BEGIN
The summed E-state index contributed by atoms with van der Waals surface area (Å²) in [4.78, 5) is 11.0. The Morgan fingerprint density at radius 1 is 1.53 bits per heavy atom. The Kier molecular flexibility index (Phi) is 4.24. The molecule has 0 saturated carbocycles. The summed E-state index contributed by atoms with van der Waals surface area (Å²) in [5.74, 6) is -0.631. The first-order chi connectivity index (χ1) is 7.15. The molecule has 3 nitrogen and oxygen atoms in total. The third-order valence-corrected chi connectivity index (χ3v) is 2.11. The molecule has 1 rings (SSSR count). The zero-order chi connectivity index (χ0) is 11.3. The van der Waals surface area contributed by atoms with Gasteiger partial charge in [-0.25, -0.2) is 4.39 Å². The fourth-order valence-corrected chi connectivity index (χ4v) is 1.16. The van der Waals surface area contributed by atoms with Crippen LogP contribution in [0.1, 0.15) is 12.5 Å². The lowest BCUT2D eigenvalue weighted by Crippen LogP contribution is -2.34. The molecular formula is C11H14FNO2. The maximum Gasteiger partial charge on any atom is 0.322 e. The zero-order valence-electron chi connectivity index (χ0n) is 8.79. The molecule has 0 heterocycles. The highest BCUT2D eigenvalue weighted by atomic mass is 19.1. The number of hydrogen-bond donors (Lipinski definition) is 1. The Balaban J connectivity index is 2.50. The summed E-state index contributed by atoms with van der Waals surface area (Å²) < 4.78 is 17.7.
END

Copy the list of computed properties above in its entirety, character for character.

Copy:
The summed E-state index contributed by atoms with van der Waals surface area (Å²) in [4.78, 5) is 11.0. The Morgan fingerprint density at radius 1 is 1.53 bits per heavy atom. The Kier molecular flexibility index (Phi) is 4.24. The molecule has 0 saturated carbocycles. The summed E-state index contributed by atoms with van der Waals surface area (Å²) in [5.74, 6) is -0.631. The first-order chi connectivity index (χ1) is 7.15. The molecule has 3 nitrogen and oxygen atoms in total. The third-order valence-corrected chi connectivity index (χ3v) is 2.11. The molecule has 1 rings (SSSR count). The zero-order chi connectivity index (χ0) is 11.3. The van der Waals surface area contributed by atoms with Gasteiger partial charge in [-0.25, -0.2) is 4.39 Å². The fourth-order valence-corrected chi connectivity index (χ4v) is 1.16. The van der Waals surface area contributed by atoms with Crippen LogP contribution in [0.1, 0.15) is 12.5 Å². The lowest BCUT2D eigenvalue weighted by Crippen LogP contribution is -2.34. The molecular formula is C11H14FNO2. The maximum Gasteiger partial charge on any atom is 0.322 e. The zero-order valence-electron chi connectivity index (χ0n) is 8.79. The molecule has 0 heterocycles. The highest BCUT2D eigenvalue weighted by atomic mass is 19.1. The number of hydrogen-bond donors (Lipinski definition) is 1. The Balaban J connectivity index is 2.50. The summed E-state index contributed by atoms with van der Waals surface area (Å²) < 4.78 is 17.7.